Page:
A little over a decade ago, a biology teacher in the high school I taught at incorporated videos in her classroom. The videos were made by the teacher and included lessons for the week. Most of the videos were over an hour-long, almost the same length as the class at that time. When students arrived in class, they watched the videos or did the lessons and labs on the videos. The videos replaced the instructional duties of the teachers. She became more of a facilitator or maybe less. The students did not enjoy the class. The instruction delivery of uninspiring, and they were not engaged. Providing information is not the same as providing education.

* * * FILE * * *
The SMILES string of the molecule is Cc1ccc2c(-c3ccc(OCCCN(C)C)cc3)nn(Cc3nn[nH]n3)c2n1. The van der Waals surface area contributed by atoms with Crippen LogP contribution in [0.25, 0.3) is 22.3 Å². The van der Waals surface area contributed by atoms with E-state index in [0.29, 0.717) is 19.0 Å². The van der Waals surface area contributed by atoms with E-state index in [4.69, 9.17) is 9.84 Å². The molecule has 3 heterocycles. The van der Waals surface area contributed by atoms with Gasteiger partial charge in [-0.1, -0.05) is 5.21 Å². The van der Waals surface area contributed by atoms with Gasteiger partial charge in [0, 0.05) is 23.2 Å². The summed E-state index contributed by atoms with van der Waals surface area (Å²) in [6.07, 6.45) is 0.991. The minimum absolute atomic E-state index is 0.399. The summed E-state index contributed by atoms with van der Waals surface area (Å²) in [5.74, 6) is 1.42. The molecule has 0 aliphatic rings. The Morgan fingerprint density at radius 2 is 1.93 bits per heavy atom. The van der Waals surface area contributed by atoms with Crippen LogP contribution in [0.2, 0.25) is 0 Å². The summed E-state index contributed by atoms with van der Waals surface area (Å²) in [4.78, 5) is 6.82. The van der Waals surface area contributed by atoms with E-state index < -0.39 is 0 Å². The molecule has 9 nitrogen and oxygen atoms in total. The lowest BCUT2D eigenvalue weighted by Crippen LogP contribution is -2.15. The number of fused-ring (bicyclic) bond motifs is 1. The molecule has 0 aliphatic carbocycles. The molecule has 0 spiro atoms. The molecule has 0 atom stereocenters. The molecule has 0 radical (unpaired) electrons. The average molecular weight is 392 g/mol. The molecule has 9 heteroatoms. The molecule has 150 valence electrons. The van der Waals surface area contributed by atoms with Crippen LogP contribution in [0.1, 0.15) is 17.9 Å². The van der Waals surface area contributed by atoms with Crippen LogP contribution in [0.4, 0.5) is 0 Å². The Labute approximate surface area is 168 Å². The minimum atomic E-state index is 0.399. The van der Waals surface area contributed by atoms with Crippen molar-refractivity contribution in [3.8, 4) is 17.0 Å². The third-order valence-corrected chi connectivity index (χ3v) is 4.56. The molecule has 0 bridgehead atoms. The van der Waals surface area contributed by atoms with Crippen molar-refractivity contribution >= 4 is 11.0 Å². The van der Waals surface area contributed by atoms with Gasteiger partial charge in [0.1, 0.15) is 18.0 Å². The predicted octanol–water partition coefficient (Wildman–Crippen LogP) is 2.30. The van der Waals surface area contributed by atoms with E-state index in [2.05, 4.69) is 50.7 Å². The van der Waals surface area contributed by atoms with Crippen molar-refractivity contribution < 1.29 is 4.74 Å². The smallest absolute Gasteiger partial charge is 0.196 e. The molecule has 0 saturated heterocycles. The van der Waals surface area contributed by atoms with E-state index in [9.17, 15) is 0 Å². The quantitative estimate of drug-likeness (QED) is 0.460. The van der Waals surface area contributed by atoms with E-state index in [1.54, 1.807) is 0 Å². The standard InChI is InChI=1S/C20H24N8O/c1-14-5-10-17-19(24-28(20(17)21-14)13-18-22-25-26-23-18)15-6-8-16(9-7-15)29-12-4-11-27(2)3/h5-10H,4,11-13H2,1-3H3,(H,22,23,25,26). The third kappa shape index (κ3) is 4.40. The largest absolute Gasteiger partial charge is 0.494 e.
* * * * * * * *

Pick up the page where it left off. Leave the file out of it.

Like many other teachers, I also incorporated videos in my computer applications class. But there were two big differences in my approach. First, my videos were no longer than 10 minutes. Second, my videos were made by other students. The videos were meant to enhance instruction, not become instruction. The videos only served to supplement instruction. As for the students that produced those videos, they received grades for their how-to videos. This gave them incentives to make the videos, and the other students enjoyed the videos made by their classmates. Many other students opted to make the videos for grades. Some of the videos I posted, some of them I didn’t post, if the quality was not high. However, behind this idea was a real purpose; I could tell how much students learned by their video content. It was a win-win situation: students learned from other students. And by making instructional videos, students were actively reinforcing what they have learned and actually learning as they were doing.